1. Oh Rachel, there’s no shame in being “just a housewife”. Bringing up the next generation is really important and you are excelling at that. Also there’s no shame in saying “I have a chronic illness that prevents me working at my chosen profession”. Looking after a home, the hubster, caring for 4 children, caring for sick in-laws, writing for a cause and running a blog site is a full time job anyway and you are doing superbly well in the circumstances. Never, never, never feel you have to apologise or feel bad about what you do or don’t do. You are one amazing lady 😊😊

    1. Thanks Carol. I don’t feel like that is my occupation though. It’s my role in the home; mothering. Contributing to the workings of the household… but ‘occupation’ always feels like it needs to be income deriving. For me, anyway!

  2. Hi Rachel
    I agree with Carol.
    There is nothing better in a child,s life than having someone who ‘cares’ for them. I don’t just mean meals etc but you genuinely care and give time to them.
    As Steven Whoever from the Warehouse says
    ‘The best gift you give your kids is your time.’
    Enjoy them

    Love S

  3. I SO understand how you feel when filling in forms asking for your occupation. I also lost my ‘profession’ with my illness and because of my age have been unable to get back into the work force. It burns me up and so I tend to write retired…. and that is meant to be an occupation!!! I LOVE YOU

  4. Hi Rach, that post really resinated with me….it was nice to know that others can have the same feelings as me. I didn’t loose my job to illness (but came close when first diagnosed with a chronic illness some 20 years ago), but my job went through circumstance….my partners job overseas has meant that the place we reside in now does not issue work permits easily. You have to be able to prove that a local born and bred resident can’t do the job you are applying for and currently the Government are very, very strict about who they issue work permits too. (as its such a small island) So he has one due to the nature and speciality of his work, but I can’t get one. With this you end up having what identifies you taken away. I am shocked at myself at how much I identified my purpose, my pride, my abilities, my voice, with what I did as profession. When we go to a social engagement its frightening how much you can feel invisible as a person. I have often said to a close girlfriend of mine that I used to do a job where people made there decisions based sometimes on my decision, where I had a voice as part of a wider team, where I was able to mentor others and myself be mentored by those with more experience – where I felt that I contributed to our fabric of society. I guess like you I am trying to find my voice again via my blog and you yours. I truly think though Rachel you should feel proud to think of yourself as a writer, to list your profession as a writer….you are exactly that to many of us. You are a writer, an orator and a publisher of things. That is something to be extremely proud of. Though I understand that it takes time to build and grow into that new profession and feel like you own it. But from where I sit I think you truly do!! XX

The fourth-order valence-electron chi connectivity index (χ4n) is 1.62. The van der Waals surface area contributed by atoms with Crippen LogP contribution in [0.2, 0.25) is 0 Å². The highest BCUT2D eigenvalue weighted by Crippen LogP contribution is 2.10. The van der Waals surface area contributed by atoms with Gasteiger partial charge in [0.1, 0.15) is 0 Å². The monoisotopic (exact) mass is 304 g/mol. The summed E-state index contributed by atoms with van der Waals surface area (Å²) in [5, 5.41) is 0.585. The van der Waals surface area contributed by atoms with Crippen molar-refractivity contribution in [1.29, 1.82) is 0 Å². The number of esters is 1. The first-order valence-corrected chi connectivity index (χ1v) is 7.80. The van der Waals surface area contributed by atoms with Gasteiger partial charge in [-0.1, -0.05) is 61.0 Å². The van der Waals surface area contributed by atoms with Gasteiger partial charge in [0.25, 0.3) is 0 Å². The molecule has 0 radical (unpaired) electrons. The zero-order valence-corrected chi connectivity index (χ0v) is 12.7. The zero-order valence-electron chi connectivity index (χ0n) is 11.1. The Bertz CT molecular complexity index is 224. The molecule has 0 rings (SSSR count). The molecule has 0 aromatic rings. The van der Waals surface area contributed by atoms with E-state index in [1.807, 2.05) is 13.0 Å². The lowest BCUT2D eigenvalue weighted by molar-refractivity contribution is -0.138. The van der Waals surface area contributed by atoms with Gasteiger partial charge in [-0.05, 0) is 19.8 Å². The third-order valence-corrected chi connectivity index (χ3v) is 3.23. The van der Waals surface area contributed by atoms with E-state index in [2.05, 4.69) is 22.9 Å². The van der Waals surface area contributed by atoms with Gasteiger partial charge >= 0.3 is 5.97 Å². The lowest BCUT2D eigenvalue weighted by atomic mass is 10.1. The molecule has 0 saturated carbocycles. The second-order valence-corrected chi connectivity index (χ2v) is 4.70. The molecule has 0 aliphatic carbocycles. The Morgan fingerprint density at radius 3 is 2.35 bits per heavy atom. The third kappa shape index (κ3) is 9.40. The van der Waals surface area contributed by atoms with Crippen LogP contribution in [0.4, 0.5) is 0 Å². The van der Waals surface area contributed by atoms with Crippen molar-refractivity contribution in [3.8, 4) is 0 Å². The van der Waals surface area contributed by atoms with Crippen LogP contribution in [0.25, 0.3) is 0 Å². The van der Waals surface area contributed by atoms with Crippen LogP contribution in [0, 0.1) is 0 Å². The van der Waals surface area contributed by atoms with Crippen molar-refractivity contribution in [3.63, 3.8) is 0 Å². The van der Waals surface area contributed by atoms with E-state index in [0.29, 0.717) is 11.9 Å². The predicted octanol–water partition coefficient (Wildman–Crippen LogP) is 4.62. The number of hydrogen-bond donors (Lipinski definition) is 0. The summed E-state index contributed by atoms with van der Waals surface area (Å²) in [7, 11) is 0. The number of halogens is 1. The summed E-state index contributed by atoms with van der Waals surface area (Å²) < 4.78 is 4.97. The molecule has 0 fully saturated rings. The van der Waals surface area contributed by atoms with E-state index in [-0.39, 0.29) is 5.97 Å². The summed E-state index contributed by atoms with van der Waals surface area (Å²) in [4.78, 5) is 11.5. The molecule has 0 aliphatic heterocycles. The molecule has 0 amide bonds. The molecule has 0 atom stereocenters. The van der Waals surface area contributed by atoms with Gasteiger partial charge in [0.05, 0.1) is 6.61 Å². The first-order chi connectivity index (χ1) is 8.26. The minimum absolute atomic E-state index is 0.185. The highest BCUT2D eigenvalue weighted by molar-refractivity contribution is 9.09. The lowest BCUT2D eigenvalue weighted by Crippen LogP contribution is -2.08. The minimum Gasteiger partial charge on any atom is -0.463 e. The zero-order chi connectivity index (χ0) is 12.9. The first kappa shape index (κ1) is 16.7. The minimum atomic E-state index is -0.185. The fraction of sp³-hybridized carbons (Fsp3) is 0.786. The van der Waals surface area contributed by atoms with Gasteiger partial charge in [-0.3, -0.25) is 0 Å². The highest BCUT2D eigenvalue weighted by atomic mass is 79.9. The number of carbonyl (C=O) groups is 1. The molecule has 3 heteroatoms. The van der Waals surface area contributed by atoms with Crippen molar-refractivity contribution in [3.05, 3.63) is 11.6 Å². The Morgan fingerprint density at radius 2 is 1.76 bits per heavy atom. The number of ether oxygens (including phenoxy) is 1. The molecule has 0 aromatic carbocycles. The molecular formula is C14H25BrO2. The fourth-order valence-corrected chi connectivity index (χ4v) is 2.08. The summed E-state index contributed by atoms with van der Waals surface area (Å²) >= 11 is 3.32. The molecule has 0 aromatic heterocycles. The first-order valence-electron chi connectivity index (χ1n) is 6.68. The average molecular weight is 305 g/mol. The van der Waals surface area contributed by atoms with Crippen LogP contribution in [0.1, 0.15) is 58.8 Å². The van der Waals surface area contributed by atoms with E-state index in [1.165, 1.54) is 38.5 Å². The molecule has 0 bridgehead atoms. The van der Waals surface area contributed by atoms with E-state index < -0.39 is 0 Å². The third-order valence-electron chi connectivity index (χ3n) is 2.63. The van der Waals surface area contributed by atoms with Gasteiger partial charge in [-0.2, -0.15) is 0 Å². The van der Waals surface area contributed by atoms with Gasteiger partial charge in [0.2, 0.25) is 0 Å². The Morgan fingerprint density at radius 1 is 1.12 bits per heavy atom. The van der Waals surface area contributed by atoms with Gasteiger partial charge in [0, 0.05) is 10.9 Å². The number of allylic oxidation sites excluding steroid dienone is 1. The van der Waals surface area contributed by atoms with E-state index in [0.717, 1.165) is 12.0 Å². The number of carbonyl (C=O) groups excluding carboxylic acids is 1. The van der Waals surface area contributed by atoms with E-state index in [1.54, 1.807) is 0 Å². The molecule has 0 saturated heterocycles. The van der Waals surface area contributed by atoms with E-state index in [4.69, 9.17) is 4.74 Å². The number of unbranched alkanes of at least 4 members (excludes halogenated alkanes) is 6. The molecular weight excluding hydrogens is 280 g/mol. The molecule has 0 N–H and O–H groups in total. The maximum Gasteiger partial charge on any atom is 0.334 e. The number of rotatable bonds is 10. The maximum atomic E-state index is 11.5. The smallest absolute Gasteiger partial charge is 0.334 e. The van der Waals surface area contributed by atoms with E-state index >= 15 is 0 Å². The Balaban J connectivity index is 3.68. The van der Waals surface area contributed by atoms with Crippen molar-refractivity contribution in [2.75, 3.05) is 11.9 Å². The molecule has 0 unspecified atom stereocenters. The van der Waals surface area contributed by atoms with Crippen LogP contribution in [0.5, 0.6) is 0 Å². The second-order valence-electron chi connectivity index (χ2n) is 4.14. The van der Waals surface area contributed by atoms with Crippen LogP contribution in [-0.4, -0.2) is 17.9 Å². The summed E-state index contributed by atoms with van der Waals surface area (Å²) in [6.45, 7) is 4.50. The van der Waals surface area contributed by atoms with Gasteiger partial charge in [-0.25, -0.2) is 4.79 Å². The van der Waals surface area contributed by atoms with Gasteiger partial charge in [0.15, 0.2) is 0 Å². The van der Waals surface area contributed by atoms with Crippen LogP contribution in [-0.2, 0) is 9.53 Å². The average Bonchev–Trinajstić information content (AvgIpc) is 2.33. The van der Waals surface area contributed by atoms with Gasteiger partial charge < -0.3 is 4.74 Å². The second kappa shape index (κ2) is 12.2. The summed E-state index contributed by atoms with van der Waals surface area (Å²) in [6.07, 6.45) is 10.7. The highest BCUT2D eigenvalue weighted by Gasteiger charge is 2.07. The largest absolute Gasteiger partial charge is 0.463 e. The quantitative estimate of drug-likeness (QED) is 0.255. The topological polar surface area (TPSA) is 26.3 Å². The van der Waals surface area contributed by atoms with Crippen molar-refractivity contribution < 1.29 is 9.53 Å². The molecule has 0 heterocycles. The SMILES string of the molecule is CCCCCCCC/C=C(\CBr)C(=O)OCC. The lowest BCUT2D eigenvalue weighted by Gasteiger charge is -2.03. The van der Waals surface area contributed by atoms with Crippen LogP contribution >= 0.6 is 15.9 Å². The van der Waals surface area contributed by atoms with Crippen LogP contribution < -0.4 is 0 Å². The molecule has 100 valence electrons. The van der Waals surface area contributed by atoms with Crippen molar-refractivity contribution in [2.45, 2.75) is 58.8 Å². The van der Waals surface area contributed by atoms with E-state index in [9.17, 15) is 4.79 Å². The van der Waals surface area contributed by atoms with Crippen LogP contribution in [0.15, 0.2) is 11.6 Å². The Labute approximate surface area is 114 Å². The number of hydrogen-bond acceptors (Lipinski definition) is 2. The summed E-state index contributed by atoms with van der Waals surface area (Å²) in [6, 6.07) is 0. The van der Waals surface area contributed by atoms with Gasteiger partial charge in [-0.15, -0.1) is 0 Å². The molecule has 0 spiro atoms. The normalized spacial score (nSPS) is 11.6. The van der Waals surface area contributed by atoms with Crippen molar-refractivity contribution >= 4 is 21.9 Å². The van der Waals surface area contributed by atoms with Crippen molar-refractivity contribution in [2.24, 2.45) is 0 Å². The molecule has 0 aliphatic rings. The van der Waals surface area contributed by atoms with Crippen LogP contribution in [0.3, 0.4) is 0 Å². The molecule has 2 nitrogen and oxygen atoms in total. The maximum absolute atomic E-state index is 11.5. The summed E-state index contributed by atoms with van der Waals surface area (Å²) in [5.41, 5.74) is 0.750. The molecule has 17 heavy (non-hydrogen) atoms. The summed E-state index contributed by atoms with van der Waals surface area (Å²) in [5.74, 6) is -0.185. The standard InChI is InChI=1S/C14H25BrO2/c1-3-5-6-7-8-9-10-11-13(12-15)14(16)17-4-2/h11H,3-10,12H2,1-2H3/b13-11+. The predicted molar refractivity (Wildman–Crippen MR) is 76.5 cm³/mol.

1. Wow, thanks so much Nat. That is really lovely. 🙂 How do you answer the question when people ask you? I guess your circumstances are obvious to all the expat families, because they have the same thing happening. Not the chronic illness, but the work visa thing.
      Your blog is my window on the world. I love reading about your perspective on things. X